From Science to God: A Physicist's Journey into the Mystery of Consciousness by Peter Russell, New World Library, Novato, CA, 2003; 144 pages, ISBN 1577314093, hardback, $19.95.
Combining autobiography with a consideration of science and spiritual wisdom, From Science to God recounts the author's search to understand consciousness and to integrate it with a scientific worldview. Peter Russell's journey began as a knowledge-hungry child who was always asking "why": Why is the sky blue? Why do acids burn? How do we see color? As he grew up, this intense interest evolved into training for a career in math and science, studying physics under Stephen Hawking at Cambridge. When he began to investigate the sciences in depth, however, he realized that cold equations would not answer his deeper questions about the world. In pursuit of enlightenment he left college for India, where he studied transcendental meditation and philosophy, which remain central interests for him. Returning to Cambridge, he obtained an honors degree in theoretical physics and experimental psychology and a degree in computer science.
This book centers on consciousness and its existence throughout a sentient universe. The author explains in clear and simple terms what he understands consciousness to be, and every step of the journey is understandable because we follow the process used to arrive at his conclusions. He bases the concept of consciousness on experience, and theorizes that almost all objects have some experience or sensation of the world, and therefore are conscious. While a human being may have a richer experience than a rock or tree, every being has consciousness of some type. He argues that consciousness is the fundamental reality, rather than a byproduct of matter, space, and time.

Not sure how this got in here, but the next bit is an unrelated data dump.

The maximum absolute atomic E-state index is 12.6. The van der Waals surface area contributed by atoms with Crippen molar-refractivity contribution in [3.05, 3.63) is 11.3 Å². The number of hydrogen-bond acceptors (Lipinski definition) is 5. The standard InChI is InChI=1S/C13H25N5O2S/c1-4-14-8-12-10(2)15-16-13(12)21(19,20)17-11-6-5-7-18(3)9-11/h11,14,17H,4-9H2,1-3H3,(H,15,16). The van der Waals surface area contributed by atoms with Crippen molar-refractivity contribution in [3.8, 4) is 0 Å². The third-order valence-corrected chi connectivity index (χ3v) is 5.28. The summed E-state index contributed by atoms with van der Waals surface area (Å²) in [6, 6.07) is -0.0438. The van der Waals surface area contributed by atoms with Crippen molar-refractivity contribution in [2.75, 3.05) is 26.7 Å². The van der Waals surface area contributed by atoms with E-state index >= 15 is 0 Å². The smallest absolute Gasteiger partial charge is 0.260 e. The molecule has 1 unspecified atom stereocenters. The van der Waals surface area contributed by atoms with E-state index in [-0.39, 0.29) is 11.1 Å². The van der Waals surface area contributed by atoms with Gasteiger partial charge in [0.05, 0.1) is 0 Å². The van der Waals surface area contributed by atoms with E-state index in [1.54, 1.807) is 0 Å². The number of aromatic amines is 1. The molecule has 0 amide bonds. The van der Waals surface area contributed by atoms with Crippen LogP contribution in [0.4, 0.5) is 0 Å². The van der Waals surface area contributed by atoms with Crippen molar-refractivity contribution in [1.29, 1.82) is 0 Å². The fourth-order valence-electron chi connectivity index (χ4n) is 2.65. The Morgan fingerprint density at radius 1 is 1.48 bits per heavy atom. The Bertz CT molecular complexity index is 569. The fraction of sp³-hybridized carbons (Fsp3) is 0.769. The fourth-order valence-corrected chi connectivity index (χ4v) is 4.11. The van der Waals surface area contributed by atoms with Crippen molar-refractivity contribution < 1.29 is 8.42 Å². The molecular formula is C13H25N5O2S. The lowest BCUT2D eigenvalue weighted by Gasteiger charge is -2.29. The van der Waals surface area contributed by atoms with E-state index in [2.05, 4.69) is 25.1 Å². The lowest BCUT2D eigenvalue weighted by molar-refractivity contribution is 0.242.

Western science denies this essential insight because it still ignores whatever cannot be quantified or established in terms of empirical data. The discussion goes on to explore the nature of light in both science and self-exploration, and the various paradigm shifts that have produced modern thought. "I saw that just as science had evolved through a series of paradigm shifts, so too had religion. Moreover, the two sets of shifts appeared to be heading in the same direction" (p. 108). He perceives an evolutionary process:
Western science broke away from the doctrines of monotheistic religion, establishing its own atheistic worldview, which today is very different indeed from that of traditional religion. But the two can, and I believe eventually will, be reunited. Their meeting point is consciousness. When science sees consciousness to be a fundamental quality of reality, and religion takes God to be the light of consciousness shining within us all, the two worldviews start to converge. -- p. 116
Thus his investigations lead him to believe that all the discoveries are in place to forge a new pantheistic worldview that synthesizes science and spiritual wisdom, a view very similar to that described by the world's mystics.